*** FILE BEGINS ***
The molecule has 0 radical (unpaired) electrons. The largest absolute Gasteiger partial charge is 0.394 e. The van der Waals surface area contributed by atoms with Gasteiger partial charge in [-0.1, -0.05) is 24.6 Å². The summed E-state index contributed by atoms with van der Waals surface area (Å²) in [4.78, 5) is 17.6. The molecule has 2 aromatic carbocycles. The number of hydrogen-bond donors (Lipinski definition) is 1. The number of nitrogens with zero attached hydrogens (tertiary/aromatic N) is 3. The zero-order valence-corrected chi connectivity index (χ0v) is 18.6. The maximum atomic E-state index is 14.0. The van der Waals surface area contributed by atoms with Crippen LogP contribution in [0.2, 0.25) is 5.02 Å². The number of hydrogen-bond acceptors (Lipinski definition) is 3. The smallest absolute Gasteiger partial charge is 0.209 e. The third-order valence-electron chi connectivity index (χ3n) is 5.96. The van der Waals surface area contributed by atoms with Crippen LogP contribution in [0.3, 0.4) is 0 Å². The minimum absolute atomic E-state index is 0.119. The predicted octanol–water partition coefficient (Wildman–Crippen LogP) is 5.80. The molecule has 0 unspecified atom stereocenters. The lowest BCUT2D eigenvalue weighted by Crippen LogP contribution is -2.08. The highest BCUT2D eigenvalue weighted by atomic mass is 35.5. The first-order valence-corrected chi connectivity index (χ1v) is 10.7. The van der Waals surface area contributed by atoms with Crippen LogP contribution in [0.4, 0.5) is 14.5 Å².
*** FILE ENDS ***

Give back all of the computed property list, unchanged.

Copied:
The molecule has 0 radical (unpaired) electrons. The largest absolute Gasteiger partial charge is 0.394 e. The van der Waals surface area contributed by atoms with Gasteiger partial charge in [-0.1, -0.05) is 24.6 Å². The summed E-state index contributed by atoms with van der Waals surface area (Å²) in [4.78, 5) is 17.6. The molecule has 2 aromatic carbocycles. The number of hydrogen-bond donors (Lipinski definition) is 1. The number of nitrogens with zero attached hydrogens (tertiary/aromatic N) is 3. The zero-order valence-corrected chi connectivity index (χ0v) is 18.6. The maximum atomic E-state index is 14.0. The van der Waals surface area contributed by atoms with Crippen LogP contribution in [0.2, 0.25) is 5.02 Å². The number of hydrogen-bond acceptors (Lipinski definition) is 3. The smallest absolute Gasteiger partial charge is 0.209 e. The third-order valence-electron chi connectivity index (χ3n) is 5.96. The van der Waals surface area contributed by atoms with Crippen LogP contribution in [0.3, 0.4) is 0 Å². The minimum absolute atomic E-state index is 0.119. The predicted octanol–water partition coefficient (Wildman–Crippen LogP) is 5.80. The molecule has 0 unspecified atom stereocenters. The lowest BCUT2D eigenvalue weighted by Crippen LogP contribution is -2.08. The highest BCUT2D eigenvalue weighted by atomic mass is 35.5. The first-order valence-corrected chi connectivity index (χ1v) is 10.7. The van der Waals surface area contributed by atoms with Crippen LogP contribution in [0.4, 0.5) is 14.5 Å².